One of the theories given for why pre-election polling underestimated President Trump's share of the vote was that pollsters failed to anticipate the huge surge in turnout among Trump's base. One hypothesis is that these voters presented themselves as ambivalent voters — showing less interest in voting than others — and as such, didn't make it through a likely voter screen. 

However, given the fact that the long-stated goal of the Trump campaign was to find, register and turn out every single person who fit into the Trump demographic —especially white voters living in small town and rural areas of the Midwest — the fact that these voters ultimately showed up Election Day shouldn't necessarily come as such a surprise

Regardless, the battle over 'what the pollsters got wrong' is missing the bigger picture: Trump's all-base-all-the-time strategy was a failure. 

As I'd written about a lot during the campaign, Trump had a 50 percent problem. In 2016, Trump won six states — Arizona, Florida, Michigan, North Carolina, Pennsylvania and Wisconsin — with less than 50 percent of the vote. Without a significant third-party candidate or candidates on the ballot this year, getting a plurality of the vote would not be enough to win a state. Back in June, I wrote: "Biden doesn't need to win all of these states to win. He just needs a combination of three of them to get to 270... That's why it's more important than ever to understand if Trump's vote share in 2016 was his ceiling, or whether he has room to grow."

The results show that he did grow his showing — but only slightly — and not enough to get to 50 percent in Pennsylvania, Michigan, Wisconsin or Arizona. Moreover, he actually lost ground (1.1 percent) in Georgia — a state he had carried with just 50.4 percent in 2016. 

For example, in Pennsylvania, Trump got 405,000 more votes than he did in 2016 but improved his vote share by less than 1 percent. The reason: Biden found 530,000 more voters than Clinton had gotten back in 2016. In Arizona, Trump got 409,000 more votes than he did in 2016. But, Biden found more than half-a-million more votes than Clinton. That translated to a Trump bump of 1 point over 2016, while Biden surged by almost five points. Trump's most impressive showing was Florida, where he picked up almost 3 points from his sub-50 percent showing in 2016 and finished with 51 percent of the vote.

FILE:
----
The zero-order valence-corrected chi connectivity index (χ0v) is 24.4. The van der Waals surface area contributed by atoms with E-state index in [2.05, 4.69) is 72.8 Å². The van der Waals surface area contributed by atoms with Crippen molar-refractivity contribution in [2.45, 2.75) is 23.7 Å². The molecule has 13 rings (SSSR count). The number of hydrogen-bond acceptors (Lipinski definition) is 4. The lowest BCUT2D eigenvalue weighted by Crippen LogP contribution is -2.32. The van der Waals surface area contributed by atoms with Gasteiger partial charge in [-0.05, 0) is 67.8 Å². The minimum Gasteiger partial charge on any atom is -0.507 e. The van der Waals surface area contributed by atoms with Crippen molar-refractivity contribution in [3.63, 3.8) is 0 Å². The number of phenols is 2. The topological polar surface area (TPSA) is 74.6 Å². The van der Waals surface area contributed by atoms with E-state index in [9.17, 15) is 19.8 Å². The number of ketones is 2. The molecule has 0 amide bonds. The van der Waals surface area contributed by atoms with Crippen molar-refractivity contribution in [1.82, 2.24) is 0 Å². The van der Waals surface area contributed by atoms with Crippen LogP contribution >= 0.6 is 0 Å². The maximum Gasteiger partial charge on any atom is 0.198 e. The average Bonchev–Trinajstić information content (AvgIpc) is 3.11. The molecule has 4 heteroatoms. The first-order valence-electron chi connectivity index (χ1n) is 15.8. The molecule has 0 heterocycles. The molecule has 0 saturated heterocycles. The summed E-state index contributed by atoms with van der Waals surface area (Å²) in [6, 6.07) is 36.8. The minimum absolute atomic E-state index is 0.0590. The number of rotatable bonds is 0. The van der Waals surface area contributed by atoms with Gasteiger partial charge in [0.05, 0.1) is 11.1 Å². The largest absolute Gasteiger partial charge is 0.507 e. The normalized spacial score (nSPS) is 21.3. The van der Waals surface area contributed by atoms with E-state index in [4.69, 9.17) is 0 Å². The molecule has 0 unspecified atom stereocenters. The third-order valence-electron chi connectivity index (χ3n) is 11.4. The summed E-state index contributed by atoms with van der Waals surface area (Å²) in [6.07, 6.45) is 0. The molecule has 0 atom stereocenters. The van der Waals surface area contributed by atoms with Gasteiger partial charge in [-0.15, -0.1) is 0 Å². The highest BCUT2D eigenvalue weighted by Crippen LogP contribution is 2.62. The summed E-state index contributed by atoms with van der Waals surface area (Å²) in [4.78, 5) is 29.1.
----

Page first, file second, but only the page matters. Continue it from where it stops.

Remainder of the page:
However, the other two battleground states where Trump improved the most over his 2016 showing were Ohio and Iowa — two states that he carried in 2016 with more than 50 percent and two states that Biden didn't need to reach 270 Electoral College votes. 

All of the talk about Trump's improving margins among Latino voters in Texas and Florida has obscured the bigger, more salient lesson of this election: running a base-only strategy was a losing one for the president. Yes, the battleground states were close. But, the bottom line was that Trump's approach turned off more voters than it attracted. And, even improving margins among Latinos in the border counties of Texas didn't make much of an improvement in Trump's overall showing in the state. In 2016, Trump won Texas with 52 percent. He carried the Lone Star state this year with 52.1 percent. 

2016 Vote Share vs. 2020 Vote Share

Image: John Lamparski/NurPhoto via AP

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